If you think the Bengals offense may not always look in sync, you're not alone.
Head coach Marvin Lewis is concerned that Andy Dalton and his receivers aren't always on the same page when Dalton fires a pass toward his receiver. This happened again on several occasions Sunday night in a painfully close loss to the Cardinals in which receivers either didn't expect a pass to come their way, or didn't fight hard enough to make sure they pulled in the ball if it did come their way.
As Lewis told ESPN's Coley Harvey, that simply can't happen if this offense is going to reach its ultimate goals.
"The receivers always have to trust that he's coming to them all the time," Lewis said Monday. "They disappointed us a couple of times because they don't think they're getting it and then here it comes. They always have to have the edge to where 'I'm getting the ball.'"
These issues seem to be popping up more this year than in year's past. A reason why that may be the case is actually the improvement of Dalton. For much of his first four years as the Bengals' starting quarterback, Dalton would often fire passes for his No. 1 read on plays, which more often than not was A.J. Green.
But this year, Dalton has been much better at coming off his first read and looking for guys who may be the second or even third option in a play. That would help explain why certain receivers aren't always expecting passes to come their way. There have been times when receivers seem almost surprised when the ball comes their way.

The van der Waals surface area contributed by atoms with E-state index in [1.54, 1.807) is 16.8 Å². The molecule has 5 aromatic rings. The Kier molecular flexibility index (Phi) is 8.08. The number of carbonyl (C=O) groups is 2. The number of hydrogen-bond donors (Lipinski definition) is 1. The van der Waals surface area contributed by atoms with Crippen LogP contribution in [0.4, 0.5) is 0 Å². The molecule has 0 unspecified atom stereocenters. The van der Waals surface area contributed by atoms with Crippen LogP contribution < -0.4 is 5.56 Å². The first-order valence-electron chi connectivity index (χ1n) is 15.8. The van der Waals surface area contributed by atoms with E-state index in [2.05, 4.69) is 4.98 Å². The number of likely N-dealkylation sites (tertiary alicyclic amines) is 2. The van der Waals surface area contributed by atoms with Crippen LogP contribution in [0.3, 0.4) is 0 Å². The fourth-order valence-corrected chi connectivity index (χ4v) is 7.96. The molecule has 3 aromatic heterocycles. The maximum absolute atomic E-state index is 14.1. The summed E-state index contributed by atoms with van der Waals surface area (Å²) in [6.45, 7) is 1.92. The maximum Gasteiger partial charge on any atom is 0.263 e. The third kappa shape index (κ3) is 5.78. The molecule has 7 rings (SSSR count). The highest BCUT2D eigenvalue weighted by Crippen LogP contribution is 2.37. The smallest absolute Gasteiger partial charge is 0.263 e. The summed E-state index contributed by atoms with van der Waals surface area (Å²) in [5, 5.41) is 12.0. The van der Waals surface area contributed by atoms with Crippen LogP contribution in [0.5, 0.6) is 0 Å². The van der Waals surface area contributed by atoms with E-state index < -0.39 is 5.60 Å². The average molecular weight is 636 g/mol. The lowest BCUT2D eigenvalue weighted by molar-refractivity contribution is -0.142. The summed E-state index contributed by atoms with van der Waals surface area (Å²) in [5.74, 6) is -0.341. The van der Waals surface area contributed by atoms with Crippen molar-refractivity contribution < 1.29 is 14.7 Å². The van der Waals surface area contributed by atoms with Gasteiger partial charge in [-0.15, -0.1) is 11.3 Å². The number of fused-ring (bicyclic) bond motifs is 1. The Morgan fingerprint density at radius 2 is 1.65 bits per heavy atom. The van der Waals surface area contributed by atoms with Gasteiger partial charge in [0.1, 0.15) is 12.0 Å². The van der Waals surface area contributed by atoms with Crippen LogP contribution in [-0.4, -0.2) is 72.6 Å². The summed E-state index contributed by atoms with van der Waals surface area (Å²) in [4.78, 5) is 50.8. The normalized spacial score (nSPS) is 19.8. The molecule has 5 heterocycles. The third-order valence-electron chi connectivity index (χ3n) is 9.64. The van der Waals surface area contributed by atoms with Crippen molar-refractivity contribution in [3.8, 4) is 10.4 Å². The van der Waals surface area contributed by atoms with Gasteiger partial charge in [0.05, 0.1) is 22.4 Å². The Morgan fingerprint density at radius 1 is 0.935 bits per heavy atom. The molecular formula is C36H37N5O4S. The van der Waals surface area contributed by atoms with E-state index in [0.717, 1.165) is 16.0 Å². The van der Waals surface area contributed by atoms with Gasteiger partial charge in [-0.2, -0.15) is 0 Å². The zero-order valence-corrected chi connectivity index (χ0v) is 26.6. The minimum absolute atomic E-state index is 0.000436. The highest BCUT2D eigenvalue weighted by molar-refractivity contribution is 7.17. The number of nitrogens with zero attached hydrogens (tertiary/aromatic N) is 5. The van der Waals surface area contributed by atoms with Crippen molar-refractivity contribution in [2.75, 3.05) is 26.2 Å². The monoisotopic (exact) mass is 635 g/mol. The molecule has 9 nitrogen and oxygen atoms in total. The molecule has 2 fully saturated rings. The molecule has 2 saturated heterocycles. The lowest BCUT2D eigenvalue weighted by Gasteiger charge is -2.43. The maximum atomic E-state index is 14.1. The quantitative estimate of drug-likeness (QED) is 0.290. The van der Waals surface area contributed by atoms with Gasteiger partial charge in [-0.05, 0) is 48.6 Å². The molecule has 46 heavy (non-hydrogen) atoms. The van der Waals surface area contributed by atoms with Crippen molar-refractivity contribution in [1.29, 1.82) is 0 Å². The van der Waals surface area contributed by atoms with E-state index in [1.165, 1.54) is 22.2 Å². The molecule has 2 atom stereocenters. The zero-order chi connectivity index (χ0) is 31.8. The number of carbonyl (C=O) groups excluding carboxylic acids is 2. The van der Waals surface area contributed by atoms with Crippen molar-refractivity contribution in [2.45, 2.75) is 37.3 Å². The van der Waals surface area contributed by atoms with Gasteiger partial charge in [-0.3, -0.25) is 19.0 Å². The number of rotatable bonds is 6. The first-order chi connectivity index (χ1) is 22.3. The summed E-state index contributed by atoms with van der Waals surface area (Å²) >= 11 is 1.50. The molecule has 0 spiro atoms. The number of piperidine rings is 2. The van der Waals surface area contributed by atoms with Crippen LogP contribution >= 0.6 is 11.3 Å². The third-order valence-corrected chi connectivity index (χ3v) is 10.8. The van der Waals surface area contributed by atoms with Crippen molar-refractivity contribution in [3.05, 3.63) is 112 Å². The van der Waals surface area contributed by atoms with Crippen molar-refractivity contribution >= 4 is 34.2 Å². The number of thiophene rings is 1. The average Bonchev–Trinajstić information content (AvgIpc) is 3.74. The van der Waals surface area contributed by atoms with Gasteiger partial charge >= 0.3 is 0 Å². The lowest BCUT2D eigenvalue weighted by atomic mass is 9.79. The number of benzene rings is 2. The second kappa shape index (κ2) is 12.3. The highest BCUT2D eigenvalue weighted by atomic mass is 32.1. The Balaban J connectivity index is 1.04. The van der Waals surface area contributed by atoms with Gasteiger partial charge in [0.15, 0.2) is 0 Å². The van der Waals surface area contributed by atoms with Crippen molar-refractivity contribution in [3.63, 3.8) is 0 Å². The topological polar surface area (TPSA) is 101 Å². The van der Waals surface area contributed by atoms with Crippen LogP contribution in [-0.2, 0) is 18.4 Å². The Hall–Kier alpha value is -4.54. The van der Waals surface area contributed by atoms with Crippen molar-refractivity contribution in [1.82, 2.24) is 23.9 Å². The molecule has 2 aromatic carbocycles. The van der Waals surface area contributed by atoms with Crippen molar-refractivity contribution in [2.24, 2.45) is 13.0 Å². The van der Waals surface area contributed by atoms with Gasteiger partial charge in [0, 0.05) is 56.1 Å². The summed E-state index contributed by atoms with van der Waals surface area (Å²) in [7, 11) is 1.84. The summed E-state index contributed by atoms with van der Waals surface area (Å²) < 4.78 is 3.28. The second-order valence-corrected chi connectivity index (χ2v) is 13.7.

Offensive coordinator Hue Jackson hinted at that as well while stressing everyone who is a possible pass-catcher on a play must be ready to catch the ball.
"There are times every now and then you [as a receiver] think the quarterback is looking in a different spot, all of a sudden maybe you don't run as fast as you can," Jackson said. "But our players understand it, and we talk about it all the time: anybody can get the ball on any given play."
The most obvious case of this happening came in the fourth quarter when Dalton fired a pass for Bernard that he flat-out dropped, but didn't look like he was expecting.
Bernard makes that catch nine out of 10 times, and that proved to be a costly drop as Dalton would eventually be strip-sacked on that drive, which led to a Cardinals field goal.
Another example of a receiver either not expecting a pass and/or not fighting hard enough to catch the ball came late in the fourth quarter on a pass to Green.
The way Green comes out of his break and not hard enough toward the ball raises the question of whether he was the No. 1 read on this play, or if it was Eifert running toward the sideline. Either way, Green has to be expecting passes and be ready to fight for the pass more than he did in this instance, as it allowed Jerrod Powers to bat it away. Green needs to have that 'I'm getting the ball' mentality and not the 'I may be getting the ball' effort he appears to show.
This can be fixed with time, repetition, better effort, and simply having a heightened awareness during games.